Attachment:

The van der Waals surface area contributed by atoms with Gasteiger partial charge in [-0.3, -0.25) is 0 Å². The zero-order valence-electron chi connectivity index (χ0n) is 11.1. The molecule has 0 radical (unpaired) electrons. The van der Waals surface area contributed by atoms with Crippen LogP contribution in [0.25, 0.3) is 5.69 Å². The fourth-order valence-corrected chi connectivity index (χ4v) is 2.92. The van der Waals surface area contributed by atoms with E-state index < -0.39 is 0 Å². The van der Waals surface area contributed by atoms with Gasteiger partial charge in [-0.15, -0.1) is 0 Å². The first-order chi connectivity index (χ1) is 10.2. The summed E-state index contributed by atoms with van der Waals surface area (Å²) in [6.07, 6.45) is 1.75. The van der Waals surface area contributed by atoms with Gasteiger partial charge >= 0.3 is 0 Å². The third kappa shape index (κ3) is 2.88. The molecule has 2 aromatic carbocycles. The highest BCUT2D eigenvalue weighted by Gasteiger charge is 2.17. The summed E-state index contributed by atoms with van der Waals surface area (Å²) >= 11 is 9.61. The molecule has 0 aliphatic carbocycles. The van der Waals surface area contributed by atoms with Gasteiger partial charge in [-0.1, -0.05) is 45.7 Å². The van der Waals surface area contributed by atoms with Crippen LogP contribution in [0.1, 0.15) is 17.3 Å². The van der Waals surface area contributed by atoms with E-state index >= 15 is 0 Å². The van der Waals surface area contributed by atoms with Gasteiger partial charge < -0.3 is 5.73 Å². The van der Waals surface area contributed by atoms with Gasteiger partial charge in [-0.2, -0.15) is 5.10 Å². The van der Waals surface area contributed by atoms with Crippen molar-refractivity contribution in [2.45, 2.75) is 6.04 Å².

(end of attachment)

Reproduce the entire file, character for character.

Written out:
The van der Waals surface area contributed by atoms with Gasteiger partial charge in [-0.3, -0.25) is 0 Å². The zero-order valence-electron chi connectivity index (χ0n) is 11.1. The molecule has 0 radical (unpaired) electrons. The van der Waals surface area contributed by atoms with Crippen LogP contribution in [0.25, 0.3) is 5.69 Å². The fourth-order valence-corrected chi connectivity index (χ4v) is 2.92. The van der Waals surface area contributed by atoms with E-state index < -0.39 is 0 Å². The van der Waals surface area contributed by atoms with Gasteiger partial charge in [-0.15, -0.1) is 0 Å². The first-order chi connectivity index (χ1) is 10.2. The summed E-state index contributed by atoms with van der Waals surface area (Å²) in [6.07, 6.45) is 1.75. The van der Waals surface area contributed by atoms with Gasteiger partial charge >= 0.3 is 0 Å². The third kappa shape index (κ3) is 2.88. The molecule has 2 aromatic carbocycles. The highest BCUT2D eigenvalue weighted by Gasteiger charge is 2.17. The summed E-state index contributed by atoms with van der Waals surface area (Å²) >= 11 is 9.61. The molecule has 0 aliphatic carbocycles. The van der Waals surface area contributed by atoms with Gasteiger partial charge in [-0.1, -0.05) is 45.7 Å². The van der Waals surface area contributed by atoms with Crippen LogP contribution in [0.1, 0.15) is 17.3 Å². The van der Waals surface area contributed by atoms with E-state index >= 15 is 0 Å². The van der Waals surface area contributed by atoms with Gasteiger partial charge < -0.3 is 5.73 Å². The van der Waals surface area contributed by atoms with Gasteiger partial charge in [-0.2, -0.15) is 5.10 Å². The van der Waals surface area contributed by atoms with Crippen molar-refractivity contribution in [2.45, 2.75) is 6.04 Å².